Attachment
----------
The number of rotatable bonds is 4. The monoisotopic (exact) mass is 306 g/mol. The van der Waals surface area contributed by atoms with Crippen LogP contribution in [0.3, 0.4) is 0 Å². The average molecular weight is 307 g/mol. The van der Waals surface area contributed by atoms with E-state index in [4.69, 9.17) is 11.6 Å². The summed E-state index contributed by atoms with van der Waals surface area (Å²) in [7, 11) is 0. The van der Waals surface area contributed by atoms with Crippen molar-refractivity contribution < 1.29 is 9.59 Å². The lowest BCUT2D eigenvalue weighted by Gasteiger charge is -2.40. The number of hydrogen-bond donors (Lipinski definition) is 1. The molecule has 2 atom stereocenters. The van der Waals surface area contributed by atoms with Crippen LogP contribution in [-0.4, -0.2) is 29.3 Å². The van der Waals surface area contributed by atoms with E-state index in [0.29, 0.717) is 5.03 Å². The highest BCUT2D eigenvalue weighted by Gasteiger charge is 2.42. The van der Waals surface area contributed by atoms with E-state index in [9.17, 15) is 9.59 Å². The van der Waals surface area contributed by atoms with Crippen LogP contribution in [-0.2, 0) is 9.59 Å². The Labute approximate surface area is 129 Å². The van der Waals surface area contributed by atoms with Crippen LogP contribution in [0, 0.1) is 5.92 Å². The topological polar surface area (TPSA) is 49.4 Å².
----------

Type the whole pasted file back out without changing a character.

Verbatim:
The number of rotatable bonds is 4. The monoisotopic (exact) mass is 306 g/mol. The van der Waals surface area contributed by atoms with Crippen LogP contribution in [0.3, 0.4) is 0 Å². The average molecular weight is 307 g/mol. The van der Waals surface area contributed by atoms with E-state index in [4.69, 9.17) is 11.6 Å². The summed E-state index contributed by atoms with van der Waals surface area (Å²) in [7, 11) is 0. The van der Waals surface area contributed by atoms with Crippen molar-refractivity contribution < 1.29 is 9.59 Å². The lowest BCUT2D eigenvalue weighted by Gasteiger charge is -2.40. The number of hydrogen-bond donors (Lipinski definition) is 1. The molecule has 2 atom stereocenters. The van der Waals surface area contributed by atoms with Crippen LogP contribution in [-0.4, -0.2) is 29.3 Å². The van der Waals surface area contributed by atoms with E-state index in [0.29, 0.717) is 5.03 Å². The highest BCUT2D eigenvalue weighted by Gasteiger charge is 2.42. The van der Waals surface area contributed by atoms with E-state index in [9.17, 15) is 9.59 Å². The van der Waals surface area contributed by atoms with Crippen LogP contribution in [-0.2, 0) is 9.59 Å². The Labute approximate surface area is 129 Å². The van der Waals surface area contributed by atoms with Crippen LogP contribution in [0, 0.1) is 5.92 Å². The topological polar surface area (TPSA) is 49.4 Å².